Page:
Every week, Making A Mark gives an insanely talented artist some IADW brag-space. Today goes to one of my favourite comic painters, Glen Orbik. A man who managed to stay painting comic covers during the age of the all cover rendering Alex Ross (which in itself shows what a talent he is). However, as this blog's rarely about words, here are a few visual examples too;
What made Orbik's work stand out in the monthly mosh-pit of comic covers, was that he took a Steve Rude use of colour and a Joe Jusko sense of realism and combined the two together. Classic Superman or Joker and the Arkham crowd having a Mad-Hatter's tea party in the shape of a Christmas tree, every subject came to life in Glen's hands.
The first Orbik-art I ever clapped eyes on, was as a young teen in the pages of the Previews like Advance Comics, where the Marvel section ran a solicitation for this jaw-droppingly hot poster:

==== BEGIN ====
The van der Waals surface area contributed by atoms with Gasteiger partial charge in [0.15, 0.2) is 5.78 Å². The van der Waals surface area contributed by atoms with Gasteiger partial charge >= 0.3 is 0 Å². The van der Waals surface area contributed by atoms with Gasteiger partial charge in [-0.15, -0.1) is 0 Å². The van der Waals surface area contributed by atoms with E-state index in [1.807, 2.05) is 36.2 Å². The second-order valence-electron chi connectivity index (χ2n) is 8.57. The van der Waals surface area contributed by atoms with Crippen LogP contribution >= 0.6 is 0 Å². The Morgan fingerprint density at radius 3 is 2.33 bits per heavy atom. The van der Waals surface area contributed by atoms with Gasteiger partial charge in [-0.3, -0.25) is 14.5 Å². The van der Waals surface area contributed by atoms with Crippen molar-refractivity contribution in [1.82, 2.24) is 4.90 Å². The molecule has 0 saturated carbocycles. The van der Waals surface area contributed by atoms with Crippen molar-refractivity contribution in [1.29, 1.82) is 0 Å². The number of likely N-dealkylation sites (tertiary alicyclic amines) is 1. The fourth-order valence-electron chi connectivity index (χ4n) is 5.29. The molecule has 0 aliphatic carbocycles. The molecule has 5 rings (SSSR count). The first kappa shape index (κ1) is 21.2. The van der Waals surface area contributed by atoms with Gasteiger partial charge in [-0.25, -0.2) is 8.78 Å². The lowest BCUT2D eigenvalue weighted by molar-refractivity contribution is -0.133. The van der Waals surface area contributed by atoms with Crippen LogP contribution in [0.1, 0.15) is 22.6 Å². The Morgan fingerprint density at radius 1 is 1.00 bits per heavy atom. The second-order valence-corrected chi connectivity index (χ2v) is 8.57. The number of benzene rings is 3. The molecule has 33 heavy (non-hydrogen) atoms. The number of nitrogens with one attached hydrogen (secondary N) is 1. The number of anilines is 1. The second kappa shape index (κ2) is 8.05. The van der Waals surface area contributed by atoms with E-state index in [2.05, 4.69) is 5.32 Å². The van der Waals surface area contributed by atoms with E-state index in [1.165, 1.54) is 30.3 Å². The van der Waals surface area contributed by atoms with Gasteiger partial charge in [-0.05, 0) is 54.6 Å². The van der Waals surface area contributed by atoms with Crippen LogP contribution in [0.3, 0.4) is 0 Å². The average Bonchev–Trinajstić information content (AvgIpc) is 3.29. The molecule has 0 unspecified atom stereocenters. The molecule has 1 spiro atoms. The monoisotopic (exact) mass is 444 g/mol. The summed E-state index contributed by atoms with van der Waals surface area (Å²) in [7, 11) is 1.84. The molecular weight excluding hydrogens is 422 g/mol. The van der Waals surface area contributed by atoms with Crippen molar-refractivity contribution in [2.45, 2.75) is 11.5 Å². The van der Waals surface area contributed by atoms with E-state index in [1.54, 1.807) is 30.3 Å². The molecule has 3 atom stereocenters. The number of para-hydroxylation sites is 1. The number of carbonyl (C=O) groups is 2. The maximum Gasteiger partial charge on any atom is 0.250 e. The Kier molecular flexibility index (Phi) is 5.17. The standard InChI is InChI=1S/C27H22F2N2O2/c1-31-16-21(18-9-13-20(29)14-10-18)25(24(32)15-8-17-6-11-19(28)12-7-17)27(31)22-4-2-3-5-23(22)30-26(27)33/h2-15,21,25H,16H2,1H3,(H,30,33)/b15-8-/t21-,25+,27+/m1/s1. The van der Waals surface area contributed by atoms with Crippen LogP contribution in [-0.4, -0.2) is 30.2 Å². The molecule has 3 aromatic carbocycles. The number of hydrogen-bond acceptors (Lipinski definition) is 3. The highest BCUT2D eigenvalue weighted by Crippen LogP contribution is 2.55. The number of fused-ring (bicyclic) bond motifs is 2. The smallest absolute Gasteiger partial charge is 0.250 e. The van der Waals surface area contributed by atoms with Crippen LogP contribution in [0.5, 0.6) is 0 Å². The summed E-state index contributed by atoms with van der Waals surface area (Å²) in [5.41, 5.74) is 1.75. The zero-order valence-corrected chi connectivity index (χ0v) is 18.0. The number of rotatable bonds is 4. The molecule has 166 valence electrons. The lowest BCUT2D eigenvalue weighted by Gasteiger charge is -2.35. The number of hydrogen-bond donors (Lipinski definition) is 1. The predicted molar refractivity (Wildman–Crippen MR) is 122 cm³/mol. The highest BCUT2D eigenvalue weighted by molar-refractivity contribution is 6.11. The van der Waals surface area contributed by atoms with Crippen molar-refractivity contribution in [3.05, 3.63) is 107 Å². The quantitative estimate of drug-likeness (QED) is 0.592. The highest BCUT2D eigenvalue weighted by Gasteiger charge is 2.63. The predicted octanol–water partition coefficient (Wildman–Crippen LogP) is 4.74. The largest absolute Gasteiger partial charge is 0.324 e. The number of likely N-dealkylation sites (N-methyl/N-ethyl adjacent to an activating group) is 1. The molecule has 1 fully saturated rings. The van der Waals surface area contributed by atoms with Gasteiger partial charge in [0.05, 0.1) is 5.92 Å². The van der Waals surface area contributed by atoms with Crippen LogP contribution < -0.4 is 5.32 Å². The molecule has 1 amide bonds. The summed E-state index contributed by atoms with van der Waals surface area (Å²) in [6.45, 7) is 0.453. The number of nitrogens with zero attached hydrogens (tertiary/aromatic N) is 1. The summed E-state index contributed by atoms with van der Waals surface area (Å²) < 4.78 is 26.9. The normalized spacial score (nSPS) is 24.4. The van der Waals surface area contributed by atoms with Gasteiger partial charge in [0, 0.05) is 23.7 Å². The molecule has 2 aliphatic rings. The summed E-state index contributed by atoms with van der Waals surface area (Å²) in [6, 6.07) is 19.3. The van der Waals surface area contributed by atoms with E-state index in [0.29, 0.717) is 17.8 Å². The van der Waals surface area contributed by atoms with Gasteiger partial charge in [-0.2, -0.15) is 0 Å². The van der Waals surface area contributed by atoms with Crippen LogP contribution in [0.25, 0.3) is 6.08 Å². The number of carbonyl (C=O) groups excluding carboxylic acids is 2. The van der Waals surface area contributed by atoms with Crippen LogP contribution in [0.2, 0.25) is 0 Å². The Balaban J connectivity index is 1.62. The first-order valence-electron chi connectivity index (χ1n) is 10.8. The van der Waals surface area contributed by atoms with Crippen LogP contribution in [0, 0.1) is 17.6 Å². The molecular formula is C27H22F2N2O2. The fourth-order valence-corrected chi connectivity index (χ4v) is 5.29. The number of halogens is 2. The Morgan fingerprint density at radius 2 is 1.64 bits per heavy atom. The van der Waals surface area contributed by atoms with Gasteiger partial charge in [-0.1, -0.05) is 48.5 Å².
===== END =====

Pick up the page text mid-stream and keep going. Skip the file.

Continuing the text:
Boy did I want that poster. I stared at it so long and so often, I think I needed a new pair of eyes on a daily basis. Spider-Man looked so 3D and the eyes on his mask were back the pre-90's way! Even now I still get a kick out of how awesome it is.
Sadly, despite a phenomenal run of covers on DC's Batman books, Glen never really got the attention he deserved and hence sadly, I can remember the last time I brought his handiwork too. It was this Pulp Heroes themed annual cover for my pull list staple, Aquaman.
I love those classic pulp story-in-an-image type covers and this is a masterclass in how to do it. One of the best pics to come from the hook-handed Aquaman days, I actually brought two copies of the annual, just so I could place one cover on my sketchbook.